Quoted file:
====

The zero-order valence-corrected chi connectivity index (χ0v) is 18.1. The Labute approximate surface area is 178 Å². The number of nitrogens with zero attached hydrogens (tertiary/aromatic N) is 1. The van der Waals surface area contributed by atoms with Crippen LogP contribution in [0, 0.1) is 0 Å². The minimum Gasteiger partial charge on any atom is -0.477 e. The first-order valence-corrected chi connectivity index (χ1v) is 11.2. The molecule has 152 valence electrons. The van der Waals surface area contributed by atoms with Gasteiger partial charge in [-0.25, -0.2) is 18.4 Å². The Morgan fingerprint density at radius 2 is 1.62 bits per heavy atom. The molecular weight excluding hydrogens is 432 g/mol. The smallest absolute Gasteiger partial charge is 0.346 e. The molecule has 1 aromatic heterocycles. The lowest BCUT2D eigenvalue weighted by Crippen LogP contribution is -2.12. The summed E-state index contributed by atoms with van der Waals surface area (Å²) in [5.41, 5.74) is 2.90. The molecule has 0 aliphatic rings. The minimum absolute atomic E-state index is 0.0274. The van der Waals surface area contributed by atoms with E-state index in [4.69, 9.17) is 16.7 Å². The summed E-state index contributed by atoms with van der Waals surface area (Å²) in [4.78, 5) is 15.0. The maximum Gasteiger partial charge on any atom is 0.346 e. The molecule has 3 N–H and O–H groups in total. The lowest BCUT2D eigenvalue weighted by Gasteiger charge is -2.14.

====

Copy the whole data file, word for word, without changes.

The zero-order valence-corrected chi connectivity index (χ0v) is 18.1. The Labute approximate surface area is 178 Å². The number of nitrogens with zero attached hydrogens (tertiary/aromatic N) is 1. The van der Waals surface area contributed by atoms with Crippen LogP contribution in [0, 0.1) is 0 Å². The minimum Gasteiger partial charge on any atom is -0.477 e. The first-order valence-corrected chi connectivity index (χ1v) is 11.2. The molecule has 152 valence electrons. The van der Waals surface area contributed by atoms with Gasteiger partial charge in [-0.25, -0.2) is 18.4 Å². The Morgan fingerprint density at radius 2 is 1.62 bits per heavy atom. The molecular weight excluding hydrogens is 432 g/mol. The smallest absolute Gasteiger partial charge is 0.346 e. The molecule has 1 aromatic heterocycles. The lowest BCUT2D eigenvalue weighted by Crippen LogP contribution is -2.12. The summed E-state index contributed by atoms with van der Waals surface area (Å²) in [5.41, 5.74) is 2.90. The molecule has 0 aliphatic rings. The minimum absolute atomic E-state index is 0.0274. The van der Waals surface area contributed by atoms with E-state index in [4.69, 9.17) is 16.7 Å². The summed E-state index contributed by atoms with van der Waals surface area (Å²) in [4.78, 5) is 15.0. The maximum Gasteiger partial charge on any atom is 0.346 e. The molecule has 3 N–H and O–H groups in total. The lowest BCUT2D eigenvalue weighted by Gasteiger charge is -2.14.